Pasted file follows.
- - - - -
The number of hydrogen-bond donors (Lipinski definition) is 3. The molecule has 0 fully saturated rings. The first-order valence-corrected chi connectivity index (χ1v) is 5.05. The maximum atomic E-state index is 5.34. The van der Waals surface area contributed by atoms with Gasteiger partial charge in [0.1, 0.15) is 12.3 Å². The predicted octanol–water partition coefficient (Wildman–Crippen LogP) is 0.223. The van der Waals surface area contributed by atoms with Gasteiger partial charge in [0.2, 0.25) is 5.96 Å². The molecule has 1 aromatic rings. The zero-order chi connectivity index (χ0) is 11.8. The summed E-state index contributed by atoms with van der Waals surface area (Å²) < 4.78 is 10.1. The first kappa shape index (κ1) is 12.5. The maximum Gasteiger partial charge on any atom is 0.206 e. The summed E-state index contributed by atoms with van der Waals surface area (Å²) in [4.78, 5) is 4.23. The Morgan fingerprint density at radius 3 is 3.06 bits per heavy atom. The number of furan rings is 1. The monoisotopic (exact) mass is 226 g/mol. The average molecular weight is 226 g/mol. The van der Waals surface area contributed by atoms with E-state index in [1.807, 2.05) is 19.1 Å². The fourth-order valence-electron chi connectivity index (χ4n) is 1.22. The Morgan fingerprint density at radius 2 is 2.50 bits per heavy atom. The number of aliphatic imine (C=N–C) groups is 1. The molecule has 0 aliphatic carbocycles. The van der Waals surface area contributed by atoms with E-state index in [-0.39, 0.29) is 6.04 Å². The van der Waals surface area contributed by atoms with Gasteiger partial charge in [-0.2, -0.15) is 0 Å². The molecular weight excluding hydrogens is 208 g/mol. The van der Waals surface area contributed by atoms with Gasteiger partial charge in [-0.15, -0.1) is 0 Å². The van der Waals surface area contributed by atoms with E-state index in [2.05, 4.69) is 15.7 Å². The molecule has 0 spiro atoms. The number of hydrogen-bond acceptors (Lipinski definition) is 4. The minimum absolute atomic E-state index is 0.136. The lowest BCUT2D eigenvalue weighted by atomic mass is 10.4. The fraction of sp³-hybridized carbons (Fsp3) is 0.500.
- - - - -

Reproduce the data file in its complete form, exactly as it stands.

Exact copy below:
The number of hydrogen-bond donors (Lipinski definition) is 3. The molecule has 0 fully saturated rings. The first-order valence-corrected chi connectivity index (χ1v) is 5.05. The maximum atomic E-state index is 5.34. The van der Waals surface area contributed by atoms with Gasteiger partial charge in [0.1, 0.15) is 12.3 Å². The predicted octanol–water partition coefficient (Wildman–Crippen LogP) is 0.223. The van der Waals surface area contributed by atoms with Gasteiger partial charge in [0.2, 0.25) is 5.96 Å². The molecule has 1 aromatic rings. The zero-order chi connectivity index (χ0) is 11.8. The summed E-state index contributed by atoms with van der Waals surface area (Å²) < 4.78 is 10.1. The first kappa shape index (κ1) is 12.5. The maximum Gasteiger partial charge on any atom is 0.206 e. The summed E-state index contributed by atoms with van der Waals surface area (Å²) in [4.78, 5) is 4.23. The Morgan fingerprint density at radius 3 is 3.06 bits per heavy atom. The number of furan rings is 1. The monoisotopic (exact) mass is 226 g/mol. The average molecular weight is 226 g/mol. The van der Waals surface area contributed by atoms with E-state index in [1.807, 2.05) is 19.1 Å². The fourth-order valence-electron chi connectivity index (χ4n) is 1.22. The Morgan fingerprint density at radius 2 is 2.50 bits per heavy atom. The number of aliphatic imine (C=N–C) groups is 1. The molecule has 0 aliphatic carbocycles. The van der Waals surface area contributed by atoms with E-state index in [-0.39, 0.29) is 6.04 Å². The van der Waals surface area contributed by atoms with Gasteiger partial charge in [-0.2, -0.15) is 0 Å². The molecular weight excluding hydrogens is 208 g/mol. The van der Waals surface area contributed by atoms with Gasteiger partial charge in [-0.15, -0.1) is 0 Å². The van der Waals surface area contributed by atoms with E-state index in [2.05, 4.69) is 15.7 Å². The molecule has 0 spiro atoms. The number of hydrogen-bond acceptors (Lipinski definition) is 4. The minimum absolute atomic E-state index is 0.136. The lowest BCUT2D eigenvalue weighted by atomic mass is 10.4. The fraction of sp³-hybridized carbons (Fsp3) is 0.500.